For Fans Of: Mastodon / Elder / Russian Circles

Astrosaur‘s virtuous necronautic universe consists of equal parts instrumental rock and post-metal, studded with lavish prog-, jazz-, mathrock- and black metal ornaments.

“The general public perceives academia and heavy metal as rivals, but Astrosaur, whose members studied at the Conservatory of Music in Kristiansand, lean toward the intellectual without sacrificing any authenticity“, Invisible Oranges said about the Oslo 3-piece. Virtuous guitarist and main songwriter Eirik Kråkenes has filled in as a session musician for Norwegian acts Leprous and Ihsahn, among many others… he is one of those people you meet at literally every European metal festival, but always with a different band. Astrosaur is his own band and brainchild, and Obscuroscope is only their sophomore album – hard to believe, considering the musical scope and the maturity of songwriting on display here.

„Obscuroscope“ is in many ways a record about curiosity“, Kråkenes explains. „Thematically, each song relates to stories of exploration, of unveiling that which is obscured and of discovering the unknown. This theme is also a parallel to how Astrosaur try to work as a band, letting curiosity lead the way in the continuous exploration of our own musical universe.“

Although heavier and more energetic, Obscuroscope feels slightly brighter in vibe overall, than the bands debut offering Fade In // Space Out. The songs have more riffs and written parts while maintaining some of the space, ambience and room for improvisation from the previous record: „Whereas on ‘Fade In // Space Out’ we kind of made a point of basically recording the album live, we were not afraid of overdubbing or tracking instrument by instrument for the parts that demanded that, while still recording other parts live. This, ironically, resulted in a sound more true to how Astrosaur sounds live“, says Kråkenes.

Part of the album was conceived on the road, due to the member’s heavy touring schedules with Astrosaur, as well as commitments to other bands. They had only six days to try out and finalize the ideas from the road in the studio, which brought in an element of spontaneity to the recording session.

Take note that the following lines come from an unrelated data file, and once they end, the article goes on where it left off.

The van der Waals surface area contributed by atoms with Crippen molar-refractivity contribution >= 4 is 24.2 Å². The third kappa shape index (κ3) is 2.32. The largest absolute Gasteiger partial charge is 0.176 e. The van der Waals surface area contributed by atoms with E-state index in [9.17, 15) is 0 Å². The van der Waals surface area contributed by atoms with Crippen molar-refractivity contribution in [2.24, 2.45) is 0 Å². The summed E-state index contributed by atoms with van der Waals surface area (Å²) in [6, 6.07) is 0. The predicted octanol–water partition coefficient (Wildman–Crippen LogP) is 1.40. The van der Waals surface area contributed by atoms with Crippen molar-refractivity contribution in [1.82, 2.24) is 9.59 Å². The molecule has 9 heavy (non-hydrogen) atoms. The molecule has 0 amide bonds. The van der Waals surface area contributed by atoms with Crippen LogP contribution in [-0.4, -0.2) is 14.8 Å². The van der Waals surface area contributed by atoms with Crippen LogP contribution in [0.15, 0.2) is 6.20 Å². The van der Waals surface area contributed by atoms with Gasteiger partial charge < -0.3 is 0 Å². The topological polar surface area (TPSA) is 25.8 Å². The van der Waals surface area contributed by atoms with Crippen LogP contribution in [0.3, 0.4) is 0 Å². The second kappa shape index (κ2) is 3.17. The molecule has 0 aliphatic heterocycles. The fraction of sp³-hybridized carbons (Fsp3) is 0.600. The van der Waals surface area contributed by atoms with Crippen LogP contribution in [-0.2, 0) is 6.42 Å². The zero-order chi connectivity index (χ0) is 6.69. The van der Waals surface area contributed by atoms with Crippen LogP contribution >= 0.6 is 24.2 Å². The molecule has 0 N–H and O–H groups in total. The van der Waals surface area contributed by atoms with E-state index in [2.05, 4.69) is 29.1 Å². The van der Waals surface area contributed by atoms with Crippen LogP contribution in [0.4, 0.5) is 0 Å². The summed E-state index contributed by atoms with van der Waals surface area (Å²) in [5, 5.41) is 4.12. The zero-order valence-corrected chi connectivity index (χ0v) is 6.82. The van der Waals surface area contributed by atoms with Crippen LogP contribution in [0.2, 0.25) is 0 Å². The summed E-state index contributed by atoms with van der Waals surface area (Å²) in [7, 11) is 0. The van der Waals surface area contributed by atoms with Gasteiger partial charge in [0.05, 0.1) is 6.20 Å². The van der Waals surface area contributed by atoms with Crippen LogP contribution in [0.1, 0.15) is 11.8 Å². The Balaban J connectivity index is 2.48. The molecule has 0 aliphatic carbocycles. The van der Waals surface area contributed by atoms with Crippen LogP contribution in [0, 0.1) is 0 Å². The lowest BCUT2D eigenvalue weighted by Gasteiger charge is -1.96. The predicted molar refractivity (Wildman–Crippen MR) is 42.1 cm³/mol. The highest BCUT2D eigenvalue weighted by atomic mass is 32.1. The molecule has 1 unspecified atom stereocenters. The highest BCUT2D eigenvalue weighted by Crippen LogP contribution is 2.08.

But more than anything, Astrosaur is a band you essentially must see live: Loudersound called Astrosaur „a mesmerizing opener“, on their 2017 tour supporting Leprous, and Heavy Mag found them to be „a serious case of excellent composition together with a strong stage presence“.

Some additional recent press quotes:

“Of all of heavy music’s myriad combinations, one of the most elusive yet compelling marriages of style lies in the rare crossover between sludge-laden stoner rock and cerebral, virtuosic progressive metal. Though the hazy grooves and old-school stylings of the former are often tediously straightforward, and the mathematical precision and lofty concepts of the latter tend to lack grit and passion, something truly interstellar is achieved when a mutually outstanding combination of the two is reached. In the modern metal arena, few have achieved such an engaging, pulse-pounding mixture of earthy fuzz and cosmic adventure as Norway’s Astrosaur, an outfit pushing their unique combination of sludge, prog, post-metal, and a hint of jazz into uncharted aural territory.” Invisible Oranges

“If you’re not already hip to Astrosaur, well, you need to be. The instrumental Norwegian trio might just be the next great post-metal band” Metal Sucks

“Obscuroscope is a record that has every intention of blowing your mind completely!” Metal Injection